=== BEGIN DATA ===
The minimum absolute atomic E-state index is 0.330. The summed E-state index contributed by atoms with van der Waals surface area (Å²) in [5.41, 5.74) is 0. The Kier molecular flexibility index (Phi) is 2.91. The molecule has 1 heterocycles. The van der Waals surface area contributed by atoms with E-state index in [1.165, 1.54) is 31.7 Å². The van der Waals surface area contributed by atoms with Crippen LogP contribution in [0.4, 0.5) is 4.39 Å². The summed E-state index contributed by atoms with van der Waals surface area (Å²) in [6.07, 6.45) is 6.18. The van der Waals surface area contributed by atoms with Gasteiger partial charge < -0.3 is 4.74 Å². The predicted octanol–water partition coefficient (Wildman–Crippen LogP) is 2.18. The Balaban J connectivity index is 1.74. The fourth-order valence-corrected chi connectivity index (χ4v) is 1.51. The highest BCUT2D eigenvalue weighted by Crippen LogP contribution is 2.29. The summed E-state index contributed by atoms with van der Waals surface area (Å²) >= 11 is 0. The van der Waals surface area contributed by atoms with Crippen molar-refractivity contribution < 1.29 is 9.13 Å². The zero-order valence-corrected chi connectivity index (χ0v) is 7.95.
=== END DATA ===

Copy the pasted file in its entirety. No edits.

The minimum absolute atomic E-state index is 0.330. The summed E-state index contributed by atoms with van der Waals surface area (Å²) in [5.41, 5.74) is 0. The Kier molecular flexibility index (Phi) is 2.91. The molecule has 1 heterocycles. The van der Waals surface area contributed by atoms with E-state index in [1.165, 1.54) is 31.7 Å². The van der Waals surface area contributed by atoms with Crippen LogP contribution in [0.4, 0.5) is 4.39 Å². The summed E-state index contributed by atoms with van der Waals surface area (Å²) in [6.07, 6.45) is 6.18. The van der Waals surface area contributed by atoms with Gasteiger partial charge < -0.3 is 4.74 Å². The predicted octanol–water partition coefficient (Wildman–Crippen LogP) is 2.18. The Balaban J connectivity index is 1.74. The fourth-order valence-corrected chi connectivity index (χ4v) is 1.51. The highest BCUT2D eigenvalue weighted by Crippen LogP contribution is 2.29. The summed E-state index contributed by atoms with van der Waals surface area (Å²) >= 11 is 0. The van der Waals surface area contributed by atoms with Crippen molar-refractivity contribution < 1.29 is 9.13 Å². The zero-order valence-corrected chi connectivity index (χ0v) is 7.95.